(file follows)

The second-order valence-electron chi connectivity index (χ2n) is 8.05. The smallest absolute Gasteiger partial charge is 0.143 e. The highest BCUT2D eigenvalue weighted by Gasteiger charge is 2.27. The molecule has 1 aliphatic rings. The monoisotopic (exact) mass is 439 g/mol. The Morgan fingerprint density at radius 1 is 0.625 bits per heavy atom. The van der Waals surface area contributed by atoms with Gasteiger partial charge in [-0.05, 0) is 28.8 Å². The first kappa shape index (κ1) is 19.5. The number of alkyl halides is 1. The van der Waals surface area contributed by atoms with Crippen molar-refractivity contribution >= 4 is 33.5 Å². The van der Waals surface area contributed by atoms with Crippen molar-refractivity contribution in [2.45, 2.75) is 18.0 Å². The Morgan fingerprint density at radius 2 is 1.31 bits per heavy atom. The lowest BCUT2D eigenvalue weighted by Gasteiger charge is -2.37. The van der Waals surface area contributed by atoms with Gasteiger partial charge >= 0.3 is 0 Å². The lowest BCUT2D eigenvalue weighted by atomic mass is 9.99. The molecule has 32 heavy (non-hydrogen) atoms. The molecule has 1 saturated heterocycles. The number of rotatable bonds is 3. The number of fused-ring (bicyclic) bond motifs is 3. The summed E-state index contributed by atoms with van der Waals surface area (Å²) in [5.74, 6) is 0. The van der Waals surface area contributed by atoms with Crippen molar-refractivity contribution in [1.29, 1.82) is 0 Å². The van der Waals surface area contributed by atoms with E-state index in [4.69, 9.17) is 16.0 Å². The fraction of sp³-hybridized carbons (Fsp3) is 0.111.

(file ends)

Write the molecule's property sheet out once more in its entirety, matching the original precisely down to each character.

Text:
The second-order valence-electron chi connectivity index (χ2n) is 8.05. The smallest absolute Gasteiger partial charge is 0.143 e. The highest BCUT2D eigenvalue weighted by Gasteiger charge is 2.27. The molecule has 1 aliphatic rings. The monoisotopic (exact) mass is 439 g/mol. The Morgan fingerprint density at radius 1 is 0.625 bits per heavy atom. The van der Waals surface area contributed by atoms with Gasteiger partial charge in [-0.05, 0) is 28.8 Å². The first kappa shape index (κ1) is 19.5. The number of alkyl halides is 1. The van der Waals surface area contributed by atoms with Crippen molar-refractivity contribution >= 4 is 33.5 Å². The van der Waals surface area contributed by atoms with Crippen molar-refractivity contribution in [2.45, 2.75) is 18.0 Å². The Morgan fingerprint density at radius 2 is 1.31 bits per heavy atom. The lowest BCUT2D eigenvalue weighted by Gasteiger charge is -2.37. The van der Waals surface area contributed by atoms with Gasteiger partial charge >= 0.3 is 0 Å². The lowest BCUT2D eigenvalue weighted by atomic mass is 9.99. The molecule has 32 heavy (non-hydrogen) atoms. The molecule has 1 saturated heterocycles. The number of rotatable bonds is 3. The number of fused-ring (bicyclic) bond motifs is 3. The summed E-state index contributed by atoms with van der Waals surface area (Å²) in [5.74, 6) is 0. The van der Waals surface area contributed by atoms with Crippen molar-refractivity contribution in [1.29, 1.82) is 0 Å². The van der Waals surface area contributed by atoms with E-state index in [4.69, 9.17) is 16.0 Å². The fraction of sp³-hybridized carbons (Fsp3) is 0.111.